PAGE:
The final economy/emissions regulations announced Wednesday may have a wide-ranging impact on the new and used truck market. The ruling is broad and complex, but the main facets are simple enough to lay out.

The stated goal of the rule is to reduce GHG (greenhouse gas) emissions and improve energy security. Overall GHG (Greenhouse Gas) emissions will be measured by gram per ton-mile (basically, how many grams of CO2 are emitted per mile, taking weight into account). Fuel economy will be measured by gallon per ton-mile (how many gallons are used per mile, taking weight into account). The standards will phase in for the 2017 model year. Here’s a table outlining the standards for combination tractors:

The EPA states that these standards will achieve between 9-23% reduction in emissions and fuel consumption from 2010 baselines.

For medium duty trucks, EPA and NHTSA are setting standards similar to the CAFE (Corporate Average Fuel Economy) regulations in effect for light vehicles. Standards for each manufacturer will depend on sales mix, with less stringent targets for higher-capacity trucks. 2WD/4WD mix will also be taken into account. The standards will phase in starting in 2014, and increase in stringency each model year through 2018.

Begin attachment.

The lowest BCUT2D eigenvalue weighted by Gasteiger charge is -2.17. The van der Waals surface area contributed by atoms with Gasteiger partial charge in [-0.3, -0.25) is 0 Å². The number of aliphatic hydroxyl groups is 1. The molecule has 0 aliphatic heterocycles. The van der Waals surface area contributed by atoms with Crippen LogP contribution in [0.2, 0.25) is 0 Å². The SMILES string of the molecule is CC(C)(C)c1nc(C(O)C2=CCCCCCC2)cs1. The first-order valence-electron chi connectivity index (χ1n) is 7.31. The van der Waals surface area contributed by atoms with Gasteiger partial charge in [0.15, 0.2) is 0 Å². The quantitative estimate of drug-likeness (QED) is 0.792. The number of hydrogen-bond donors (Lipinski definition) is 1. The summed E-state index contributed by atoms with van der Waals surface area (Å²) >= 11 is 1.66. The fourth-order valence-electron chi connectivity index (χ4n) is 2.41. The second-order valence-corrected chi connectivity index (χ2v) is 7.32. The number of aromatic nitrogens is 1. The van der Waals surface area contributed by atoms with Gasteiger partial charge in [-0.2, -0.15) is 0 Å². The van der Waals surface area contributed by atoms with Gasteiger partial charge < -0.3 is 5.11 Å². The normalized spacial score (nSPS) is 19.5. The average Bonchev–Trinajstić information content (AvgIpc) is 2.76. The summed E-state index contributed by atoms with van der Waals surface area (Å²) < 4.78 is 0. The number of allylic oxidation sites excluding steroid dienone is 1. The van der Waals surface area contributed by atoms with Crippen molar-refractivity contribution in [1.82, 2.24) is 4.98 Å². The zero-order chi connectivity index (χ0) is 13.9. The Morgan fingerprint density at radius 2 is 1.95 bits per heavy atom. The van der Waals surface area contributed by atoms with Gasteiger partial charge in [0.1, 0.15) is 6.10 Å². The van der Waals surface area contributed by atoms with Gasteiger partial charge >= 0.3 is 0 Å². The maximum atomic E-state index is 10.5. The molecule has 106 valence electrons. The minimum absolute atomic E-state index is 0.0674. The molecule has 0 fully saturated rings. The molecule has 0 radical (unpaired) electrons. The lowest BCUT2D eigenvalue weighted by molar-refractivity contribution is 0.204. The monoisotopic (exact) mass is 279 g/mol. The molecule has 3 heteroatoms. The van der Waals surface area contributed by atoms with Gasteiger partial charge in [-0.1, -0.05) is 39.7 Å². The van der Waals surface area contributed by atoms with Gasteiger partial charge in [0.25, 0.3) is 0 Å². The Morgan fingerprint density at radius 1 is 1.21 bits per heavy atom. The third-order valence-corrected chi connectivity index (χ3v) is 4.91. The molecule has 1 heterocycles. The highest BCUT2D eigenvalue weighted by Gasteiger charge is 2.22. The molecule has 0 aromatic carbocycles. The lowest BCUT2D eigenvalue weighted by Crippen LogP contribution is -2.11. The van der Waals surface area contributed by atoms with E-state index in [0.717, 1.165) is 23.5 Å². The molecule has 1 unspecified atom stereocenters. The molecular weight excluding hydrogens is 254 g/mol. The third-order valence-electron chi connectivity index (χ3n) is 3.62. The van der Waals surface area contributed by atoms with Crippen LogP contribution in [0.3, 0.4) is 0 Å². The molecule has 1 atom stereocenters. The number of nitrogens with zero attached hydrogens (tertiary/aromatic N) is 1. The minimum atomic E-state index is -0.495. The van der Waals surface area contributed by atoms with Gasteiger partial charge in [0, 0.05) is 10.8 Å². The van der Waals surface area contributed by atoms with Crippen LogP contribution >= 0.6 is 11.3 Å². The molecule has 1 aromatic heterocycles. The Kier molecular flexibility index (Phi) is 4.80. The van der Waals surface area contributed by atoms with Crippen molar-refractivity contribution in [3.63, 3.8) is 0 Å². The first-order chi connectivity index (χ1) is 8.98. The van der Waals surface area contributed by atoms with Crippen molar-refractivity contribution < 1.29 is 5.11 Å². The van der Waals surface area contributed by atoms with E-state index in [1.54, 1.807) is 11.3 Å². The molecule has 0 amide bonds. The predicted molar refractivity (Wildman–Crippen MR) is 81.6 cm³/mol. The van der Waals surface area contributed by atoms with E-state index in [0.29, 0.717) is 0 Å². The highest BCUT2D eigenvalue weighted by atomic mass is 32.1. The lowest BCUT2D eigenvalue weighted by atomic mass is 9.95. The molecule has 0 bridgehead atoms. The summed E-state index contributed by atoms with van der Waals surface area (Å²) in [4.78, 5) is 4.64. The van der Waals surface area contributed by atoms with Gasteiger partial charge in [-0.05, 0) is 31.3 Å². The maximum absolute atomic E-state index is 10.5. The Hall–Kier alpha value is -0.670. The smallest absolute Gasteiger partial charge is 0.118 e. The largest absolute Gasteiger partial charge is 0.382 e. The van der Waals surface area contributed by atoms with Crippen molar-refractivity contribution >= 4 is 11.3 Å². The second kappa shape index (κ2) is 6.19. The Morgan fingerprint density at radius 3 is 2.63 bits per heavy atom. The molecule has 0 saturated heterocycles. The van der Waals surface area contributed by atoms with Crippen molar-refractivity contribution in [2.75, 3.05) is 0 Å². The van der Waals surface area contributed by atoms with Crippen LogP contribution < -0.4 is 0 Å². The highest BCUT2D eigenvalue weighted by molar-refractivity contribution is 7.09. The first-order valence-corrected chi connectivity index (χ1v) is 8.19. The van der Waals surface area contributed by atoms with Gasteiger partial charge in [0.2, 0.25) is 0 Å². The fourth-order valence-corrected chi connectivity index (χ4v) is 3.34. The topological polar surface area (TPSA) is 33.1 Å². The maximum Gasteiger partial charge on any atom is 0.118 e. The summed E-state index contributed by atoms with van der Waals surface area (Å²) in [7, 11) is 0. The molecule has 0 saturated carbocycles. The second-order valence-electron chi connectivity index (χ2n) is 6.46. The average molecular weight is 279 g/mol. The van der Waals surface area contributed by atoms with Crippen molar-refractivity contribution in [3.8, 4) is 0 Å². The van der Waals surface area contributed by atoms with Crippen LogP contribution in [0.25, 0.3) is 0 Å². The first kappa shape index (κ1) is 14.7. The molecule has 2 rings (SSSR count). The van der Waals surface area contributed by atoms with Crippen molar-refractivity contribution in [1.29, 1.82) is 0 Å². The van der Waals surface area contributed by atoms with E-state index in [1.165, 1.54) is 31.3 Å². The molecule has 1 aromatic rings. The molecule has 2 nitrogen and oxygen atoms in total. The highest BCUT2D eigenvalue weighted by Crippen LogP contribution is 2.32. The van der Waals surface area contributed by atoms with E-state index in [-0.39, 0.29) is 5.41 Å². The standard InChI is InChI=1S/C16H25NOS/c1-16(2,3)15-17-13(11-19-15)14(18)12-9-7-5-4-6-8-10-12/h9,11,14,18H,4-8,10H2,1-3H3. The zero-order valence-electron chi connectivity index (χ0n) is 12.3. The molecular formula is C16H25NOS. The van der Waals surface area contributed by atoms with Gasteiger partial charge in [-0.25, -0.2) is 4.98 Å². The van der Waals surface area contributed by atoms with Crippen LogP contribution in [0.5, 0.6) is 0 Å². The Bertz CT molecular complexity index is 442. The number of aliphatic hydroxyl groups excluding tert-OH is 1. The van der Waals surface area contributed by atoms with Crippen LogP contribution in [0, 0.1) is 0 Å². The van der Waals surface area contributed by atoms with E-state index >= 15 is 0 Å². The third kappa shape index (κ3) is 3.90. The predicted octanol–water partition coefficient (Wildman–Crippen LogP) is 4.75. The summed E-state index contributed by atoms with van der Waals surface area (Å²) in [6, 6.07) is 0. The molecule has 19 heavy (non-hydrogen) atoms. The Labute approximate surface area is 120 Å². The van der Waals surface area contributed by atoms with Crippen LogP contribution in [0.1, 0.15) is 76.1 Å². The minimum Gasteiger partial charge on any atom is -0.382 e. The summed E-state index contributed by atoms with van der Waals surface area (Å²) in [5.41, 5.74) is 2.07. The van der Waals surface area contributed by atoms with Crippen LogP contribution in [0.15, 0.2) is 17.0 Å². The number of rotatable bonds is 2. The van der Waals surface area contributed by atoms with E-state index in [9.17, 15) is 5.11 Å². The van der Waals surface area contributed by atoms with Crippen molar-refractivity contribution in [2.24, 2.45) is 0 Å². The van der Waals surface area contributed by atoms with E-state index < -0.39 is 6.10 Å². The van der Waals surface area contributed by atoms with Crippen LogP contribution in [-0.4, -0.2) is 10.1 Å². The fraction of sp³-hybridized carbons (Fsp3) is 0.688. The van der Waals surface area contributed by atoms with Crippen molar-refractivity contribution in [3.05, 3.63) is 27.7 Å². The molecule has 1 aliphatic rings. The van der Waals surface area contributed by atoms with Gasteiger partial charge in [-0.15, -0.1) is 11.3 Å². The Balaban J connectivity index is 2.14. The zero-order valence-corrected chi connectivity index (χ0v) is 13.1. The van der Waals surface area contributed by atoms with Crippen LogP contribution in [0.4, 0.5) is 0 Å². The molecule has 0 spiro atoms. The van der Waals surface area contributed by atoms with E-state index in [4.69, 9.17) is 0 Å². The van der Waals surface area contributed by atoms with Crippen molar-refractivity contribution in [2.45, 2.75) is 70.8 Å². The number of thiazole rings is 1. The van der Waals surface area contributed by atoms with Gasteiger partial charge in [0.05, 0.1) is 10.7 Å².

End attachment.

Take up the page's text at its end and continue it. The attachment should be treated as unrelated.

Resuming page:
NHTSA’s corporate average standards for fuel economy will be voluntary in 2014 and 2015. The agencies are providing OEM’s with two timetable choices, as follows:

The agencies claim a 17% decrease in GHG emissions and a 15% improvement in fuel consumption for medium duty diesel vehicles compared to a common baseline.

For vocational and construction vehicles (including buses), the following standards will go into effect:

These regulations will result in a claimed 6-9% reduction in emissions compared to 2010.

Tire standards and air conditioning/refrigerant regulations are also included in the ruling – we’ll look at those at a later date.
ATD (American Truck Dealers Association) has been closely monitoring every step of this rulemaking procedure and advocating dealers’ interests. Check for updates.

And here’s the link to the official EPA site with all relevant documents. These are just the basics.

Stay tuned to this blog for further commentary going forward.